Intel Delaying Construction of New Israeli Semiconductor Plant

Local suppliers say U.S. company is seeking to reduce costs by putting off development amid a tough global business environment

An Intel logo is seen at the company's offices in Petah Tikva, near Tel Aviv, Israel.
\ NIR ELIAS/ REUTERS

Intel’s plans to build a new 40-billion shekel ($11 billion) semiconductor plant in Kiryat Gat are apparently going to be delayed for up to a year as its new CEO seeks to cut short-term costs.

Local suppliers said they had been informed of the delay. They attributed it to a difficult global business environment for the company. As a result, CEO Robert Swan – who took over in January and is visiting Israel this week – has been seeking to cut short-term costs.

In a statement, Intel declined to directly confirm the report but noted that business conditions could affect the rollout of major investment projects.

“Intel presented a business plan to the [Israeli government’s] Investments Center in January and since then has provided no updates about new projects,” the company said. “As was communicated in an announcement of Global Production Manager Ann Kelleher in December 2018, every investment is done in stages and there can always be adjustments, depending on business, financial and other needs.”

In April, Intel said it expected full year revenue of $69 billion lower than Wall Street expectations for more than $71 billion and a drop from 2018’s $70.8 billion in 2018. Intel is exiting the 5G smartphone market and has said it’s assessing its future in so-called internet of things devices.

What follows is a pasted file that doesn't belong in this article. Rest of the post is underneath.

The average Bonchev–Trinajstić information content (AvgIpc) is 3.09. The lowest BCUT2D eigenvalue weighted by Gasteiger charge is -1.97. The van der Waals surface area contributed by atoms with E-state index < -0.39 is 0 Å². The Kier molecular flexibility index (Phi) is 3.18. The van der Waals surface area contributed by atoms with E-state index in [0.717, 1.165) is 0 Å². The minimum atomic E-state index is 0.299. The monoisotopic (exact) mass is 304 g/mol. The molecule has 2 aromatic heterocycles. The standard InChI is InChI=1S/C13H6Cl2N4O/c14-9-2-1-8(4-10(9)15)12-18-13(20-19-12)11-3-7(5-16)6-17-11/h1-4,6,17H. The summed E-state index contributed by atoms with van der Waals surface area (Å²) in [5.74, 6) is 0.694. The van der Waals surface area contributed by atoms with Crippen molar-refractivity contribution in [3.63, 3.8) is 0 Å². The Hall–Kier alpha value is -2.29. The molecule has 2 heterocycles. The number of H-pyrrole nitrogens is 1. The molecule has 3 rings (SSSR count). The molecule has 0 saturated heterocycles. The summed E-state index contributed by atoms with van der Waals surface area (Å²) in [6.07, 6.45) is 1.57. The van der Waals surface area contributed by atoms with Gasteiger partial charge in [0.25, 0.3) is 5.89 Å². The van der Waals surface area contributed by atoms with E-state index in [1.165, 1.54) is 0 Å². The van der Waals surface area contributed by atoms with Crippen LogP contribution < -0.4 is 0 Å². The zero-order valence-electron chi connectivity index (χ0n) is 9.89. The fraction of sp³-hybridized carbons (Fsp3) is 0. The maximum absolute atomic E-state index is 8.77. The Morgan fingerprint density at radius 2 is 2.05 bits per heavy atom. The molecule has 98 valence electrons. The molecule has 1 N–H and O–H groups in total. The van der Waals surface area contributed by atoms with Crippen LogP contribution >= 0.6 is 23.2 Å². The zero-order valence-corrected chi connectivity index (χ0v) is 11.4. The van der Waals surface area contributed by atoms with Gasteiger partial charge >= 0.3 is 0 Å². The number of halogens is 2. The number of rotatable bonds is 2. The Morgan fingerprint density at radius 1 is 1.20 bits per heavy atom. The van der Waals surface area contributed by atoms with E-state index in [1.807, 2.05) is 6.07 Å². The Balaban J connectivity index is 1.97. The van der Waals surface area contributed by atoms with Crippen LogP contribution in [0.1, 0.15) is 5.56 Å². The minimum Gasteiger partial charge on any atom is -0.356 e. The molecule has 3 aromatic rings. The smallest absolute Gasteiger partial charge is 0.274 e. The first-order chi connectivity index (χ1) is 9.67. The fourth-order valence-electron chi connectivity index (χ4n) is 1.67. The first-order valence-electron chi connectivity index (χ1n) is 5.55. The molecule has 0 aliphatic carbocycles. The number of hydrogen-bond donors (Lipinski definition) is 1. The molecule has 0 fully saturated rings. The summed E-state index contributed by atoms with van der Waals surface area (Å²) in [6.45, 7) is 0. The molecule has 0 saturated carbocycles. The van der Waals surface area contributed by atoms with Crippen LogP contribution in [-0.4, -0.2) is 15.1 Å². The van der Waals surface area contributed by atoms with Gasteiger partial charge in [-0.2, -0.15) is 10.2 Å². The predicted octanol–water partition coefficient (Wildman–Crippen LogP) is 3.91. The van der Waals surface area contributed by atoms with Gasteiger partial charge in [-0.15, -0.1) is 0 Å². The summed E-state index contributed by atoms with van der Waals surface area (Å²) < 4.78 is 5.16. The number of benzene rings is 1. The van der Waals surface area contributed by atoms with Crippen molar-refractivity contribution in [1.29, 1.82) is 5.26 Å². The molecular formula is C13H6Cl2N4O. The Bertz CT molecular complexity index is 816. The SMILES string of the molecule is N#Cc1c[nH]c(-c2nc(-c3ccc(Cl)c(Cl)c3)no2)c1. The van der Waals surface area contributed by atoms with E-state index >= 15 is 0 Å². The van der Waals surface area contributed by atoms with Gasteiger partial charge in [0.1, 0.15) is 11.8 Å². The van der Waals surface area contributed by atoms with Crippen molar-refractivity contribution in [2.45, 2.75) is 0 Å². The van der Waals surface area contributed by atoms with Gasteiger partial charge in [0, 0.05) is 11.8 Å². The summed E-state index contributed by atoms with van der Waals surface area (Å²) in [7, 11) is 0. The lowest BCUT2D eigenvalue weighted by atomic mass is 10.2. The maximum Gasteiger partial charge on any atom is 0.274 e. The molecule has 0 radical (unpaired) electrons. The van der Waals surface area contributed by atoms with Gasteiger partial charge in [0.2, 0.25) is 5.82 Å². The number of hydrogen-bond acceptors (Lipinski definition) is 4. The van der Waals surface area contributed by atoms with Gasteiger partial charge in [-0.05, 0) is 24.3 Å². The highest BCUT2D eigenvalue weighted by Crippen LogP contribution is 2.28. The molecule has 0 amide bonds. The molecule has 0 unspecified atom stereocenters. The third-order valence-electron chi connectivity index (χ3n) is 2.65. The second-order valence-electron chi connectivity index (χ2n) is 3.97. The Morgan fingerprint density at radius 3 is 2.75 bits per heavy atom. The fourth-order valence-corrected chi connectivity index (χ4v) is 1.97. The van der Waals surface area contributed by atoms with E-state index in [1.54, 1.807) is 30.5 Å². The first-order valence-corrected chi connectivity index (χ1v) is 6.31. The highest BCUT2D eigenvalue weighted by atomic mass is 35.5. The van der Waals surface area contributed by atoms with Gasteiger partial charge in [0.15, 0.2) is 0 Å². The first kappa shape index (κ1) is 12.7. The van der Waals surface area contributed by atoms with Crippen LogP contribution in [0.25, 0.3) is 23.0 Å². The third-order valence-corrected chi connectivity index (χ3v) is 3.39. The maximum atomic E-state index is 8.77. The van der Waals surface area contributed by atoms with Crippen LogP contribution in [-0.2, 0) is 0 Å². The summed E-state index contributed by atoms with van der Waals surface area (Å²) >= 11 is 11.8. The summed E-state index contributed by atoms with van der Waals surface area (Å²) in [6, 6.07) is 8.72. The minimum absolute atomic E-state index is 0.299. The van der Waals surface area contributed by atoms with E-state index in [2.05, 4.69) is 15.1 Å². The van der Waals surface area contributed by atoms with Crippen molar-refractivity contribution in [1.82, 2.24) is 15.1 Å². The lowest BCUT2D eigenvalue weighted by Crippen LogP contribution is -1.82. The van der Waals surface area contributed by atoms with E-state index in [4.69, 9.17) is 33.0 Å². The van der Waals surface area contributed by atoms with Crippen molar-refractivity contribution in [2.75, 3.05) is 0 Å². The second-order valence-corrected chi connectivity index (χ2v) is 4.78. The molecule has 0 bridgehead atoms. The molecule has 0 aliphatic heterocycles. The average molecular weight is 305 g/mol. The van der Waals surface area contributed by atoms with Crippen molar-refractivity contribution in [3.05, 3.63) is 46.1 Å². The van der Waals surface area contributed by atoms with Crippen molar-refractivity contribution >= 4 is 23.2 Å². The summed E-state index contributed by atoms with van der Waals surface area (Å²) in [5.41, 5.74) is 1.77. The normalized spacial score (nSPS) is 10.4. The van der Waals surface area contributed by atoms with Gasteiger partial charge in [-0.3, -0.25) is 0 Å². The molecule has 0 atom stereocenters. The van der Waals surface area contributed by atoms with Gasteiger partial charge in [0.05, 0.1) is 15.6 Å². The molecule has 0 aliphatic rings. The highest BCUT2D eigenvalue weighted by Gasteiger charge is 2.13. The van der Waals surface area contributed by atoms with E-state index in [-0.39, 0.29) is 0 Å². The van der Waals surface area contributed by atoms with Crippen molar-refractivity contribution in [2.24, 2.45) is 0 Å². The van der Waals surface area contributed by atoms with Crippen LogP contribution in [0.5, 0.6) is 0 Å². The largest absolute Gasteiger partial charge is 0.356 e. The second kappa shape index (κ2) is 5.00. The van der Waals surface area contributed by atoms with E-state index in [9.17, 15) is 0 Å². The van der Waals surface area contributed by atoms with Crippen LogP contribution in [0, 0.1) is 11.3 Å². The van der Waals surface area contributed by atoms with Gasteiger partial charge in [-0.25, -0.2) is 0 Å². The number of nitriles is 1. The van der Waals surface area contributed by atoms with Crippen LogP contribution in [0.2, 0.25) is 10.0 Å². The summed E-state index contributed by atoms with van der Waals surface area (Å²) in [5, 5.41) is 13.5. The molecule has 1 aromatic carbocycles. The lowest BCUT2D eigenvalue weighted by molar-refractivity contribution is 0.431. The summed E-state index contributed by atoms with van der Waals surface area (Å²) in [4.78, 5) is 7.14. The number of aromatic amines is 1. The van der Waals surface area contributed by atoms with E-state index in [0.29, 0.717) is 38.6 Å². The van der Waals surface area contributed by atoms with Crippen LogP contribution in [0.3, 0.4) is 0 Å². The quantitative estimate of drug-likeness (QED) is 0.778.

Monday’s statement added that “Intel is committed to Israel and continue to invest there” and a day earlier the company unveiled a project to help startups in Israel develop technologies in artificial intelligence and autonomous systems.

The 20-week program, called Ignite, will offer business and technical support to up to 15 local companies, Intel said.

Intel, which started operations in Israel in 1974, is a critical player in Israel’s high-tech industry. It is the country’s largest private sector employer, with some 12,000 staff, and unusually for a foreign tech company its local operations include both manufacturing and research and development.

In 2017, Intel deepened its presence in Israel by spending $15.3 billion to buy Jerusalem-based Mobileye, a maker of self-driving auto technologies, for $15.3 billion.

Work on the new plant, which will occupy a 75-acre plot just south of an existing Intel facility, was supposed to begin at the start of this year and take five years to complete. After winning government assistance of about 3.8 billion shekels, Intel has committed to adding another 1,000 to 2,000 new jobs at the new plant.

Intel’s existing plant in Israel, which is being enlarged, is supposed to be producing 10-nanometer chips, a technology the company has had difficulty with. It announced its first chips – called Ice Lake and developed in Israel – only last month and only for limited applications.

Media reports say 10-nanometer chips for desktop computers will only become available from the company in 2022.

“They are still having problems with the technology. They haven’t succeeded in stabilizing the production process for the 10 nanometers. They are making the chips but not in big enough quantities,” said an industry source, who asked not to be named.